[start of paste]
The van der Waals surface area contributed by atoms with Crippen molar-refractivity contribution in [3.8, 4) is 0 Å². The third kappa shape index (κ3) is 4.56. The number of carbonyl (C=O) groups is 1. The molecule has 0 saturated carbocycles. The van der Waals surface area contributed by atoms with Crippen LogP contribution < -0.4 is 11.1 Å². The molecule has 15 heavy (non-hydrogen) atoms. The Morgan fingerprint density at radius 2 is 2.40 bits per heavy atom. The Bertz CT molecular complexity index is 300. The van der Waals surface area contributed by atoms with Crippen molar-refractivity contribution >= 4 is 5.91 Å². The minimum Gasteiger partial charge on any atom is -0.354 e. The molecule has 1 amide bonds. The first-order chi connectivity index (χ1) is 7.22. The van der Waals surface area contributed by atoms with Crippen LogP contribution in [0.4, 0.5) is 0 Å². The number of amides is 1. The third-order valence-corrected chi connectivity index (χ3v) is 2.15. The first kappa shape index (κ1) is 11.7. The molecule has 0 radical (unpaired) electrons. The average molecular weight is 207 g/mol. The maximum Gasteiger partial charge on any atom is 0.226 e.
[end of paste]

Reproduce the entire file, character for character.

The van der Waals surface area contributed by atoms with Crippen molar-refractivity contribution in [3.8, 4) is 0 Å². The third kappa shape index (κ3) is 4.56. The number of carbonyl (C=O) groups is 1. The molecule has 0 saturated carbocycles. The van der Waals surface area contributed by atoms with Crippen LogP contribution < -0.4 is 11.1 Å². The molecule has 15 heavy (non-hydrogen) atoms. The Morgan fingerprint density at radius 2 is 2.40 bits per heavy atom. The Bertz CT molecular complexity index is 300. The van der Waals surface area contributed by atoms with Crippen molar-refractivity contribution >= 4 is 5.91 Å². The minimum Gasteiger partial charge on any atom is -0.354 e. The molecule has 1 amide bonds. The first-order chi connectivity index (χ1) is 7.22. The van der Waals surface area contributed by atoms with Crippen LogP contribution in [0.4, 0.5) is 0 Å². The number of amides is 1. The third-order valence-corrected chi connectivity index (χ3v) is 2.15. The first kappa shape index (κ1) is 11.7. The molecule has 0 radical (unpaired) electrons. The average molecular weight is 207 g/mol. The maximum Gasteiger partial charge on any atom is 0.226 e.